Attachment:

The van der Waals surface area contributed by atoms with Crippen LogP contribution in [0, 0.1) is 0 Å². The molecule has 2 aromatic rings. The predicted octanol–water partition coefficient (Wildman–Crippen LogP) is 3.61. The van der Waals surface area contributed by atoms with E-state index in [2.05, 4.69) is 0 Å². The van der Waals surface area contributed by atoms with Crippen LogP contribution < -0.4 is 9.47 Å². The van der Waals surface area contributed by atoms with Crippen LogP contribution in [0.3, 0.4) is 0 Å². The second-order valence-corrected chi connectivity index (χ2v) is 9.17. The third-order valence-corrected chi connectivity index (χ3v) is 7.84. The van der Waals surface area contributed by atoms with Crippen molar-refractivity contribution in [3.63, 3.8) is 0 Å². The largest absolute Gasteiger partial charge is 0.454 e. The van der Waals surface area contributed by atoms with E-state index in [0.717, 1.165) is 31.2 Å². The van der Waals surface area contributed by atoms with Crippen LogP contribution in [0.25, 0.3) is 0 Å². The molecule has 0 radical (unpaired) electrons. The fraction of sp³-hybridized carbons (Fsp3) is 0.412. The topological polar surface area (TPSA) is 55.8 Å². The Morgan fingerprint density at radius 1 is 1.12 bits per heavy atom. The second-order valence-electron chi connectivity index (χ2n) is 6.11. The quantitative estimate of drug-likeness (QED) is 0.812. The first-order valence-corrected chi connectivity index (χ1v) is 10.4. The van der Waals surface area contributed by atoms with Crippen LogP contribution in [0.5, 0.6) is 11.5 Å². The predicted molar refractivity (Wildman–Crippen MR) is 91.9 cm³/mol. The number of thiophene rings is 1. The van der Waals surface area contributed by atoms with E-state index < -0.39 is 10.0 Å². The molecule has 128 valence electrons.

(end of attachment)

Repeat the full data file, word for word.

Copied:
The van der Waals surface area contributed by atoms with Crippen LogP contribution in [0, 0.1) is 0 Å². The molecule has 2 aromatic rings. The predicted octanol–water partition coefficient (Wildman–Crippen LogP) is 3.61. The van der Waals surface area contributed by atoms with E-state index in [2.05, 4.69) is 0 Å². The van der Waals surface area contributed by atoms with Crippen LogP contribution < -0.4 is 9.47 Å². The van der Waals surface area contributed by atoms with Crippen LogP contribution in [0.3, 0.4) is 0 Å². The second-order valence-corrected chi connectivity index (χ2v) is 9.17. The third-order valence-corrected chi connectivity index (χ3v) is 7.84. The van der Waals surface area contributed by atoms with Crippen molar-refractivity contribution in [3.63, 3.8) is 0 Å². The largest absolute Gasteiger partial charge is 0.454 e. The van der Waals surface area contributed by atoms with E-state index in [0.717, 1.165) is 31.2 Å². The van der Waals surface area contributed by atoms with Crippen LogP contribution in [0.25, 0.3) is 0 Å². The molecule has 0 radical (unpaired) electrons. The fraction of sp³-hybridized carbons (Fsp3) is 0.412. The topological polar surface area (TPSA) is 55.8 Å². The Morgan fingerprint density at radius 1 is 1.12 bits per heavy atom. The second-order valence-electron chi connectivity index (χ2n) is 6.11. The quantitative estimate of drug-likeness (QED) is 0.812. The first-order valence-corrected chi connectivity index (χ1v) is 10.4. The van der Waals surface area contributed by atoms with Crippen LogP contribution in [0.5, 0.6) is 11.5 Å². The predicted molar refractivity (Wildman–Crippen MR) is 91.9 cm³/mol. The number of thiophene rings is 1. The van der Waals surface area contributed by atoms with E-state index < -0.39 is 10.0 Å². The molecule has 128 valence electrons.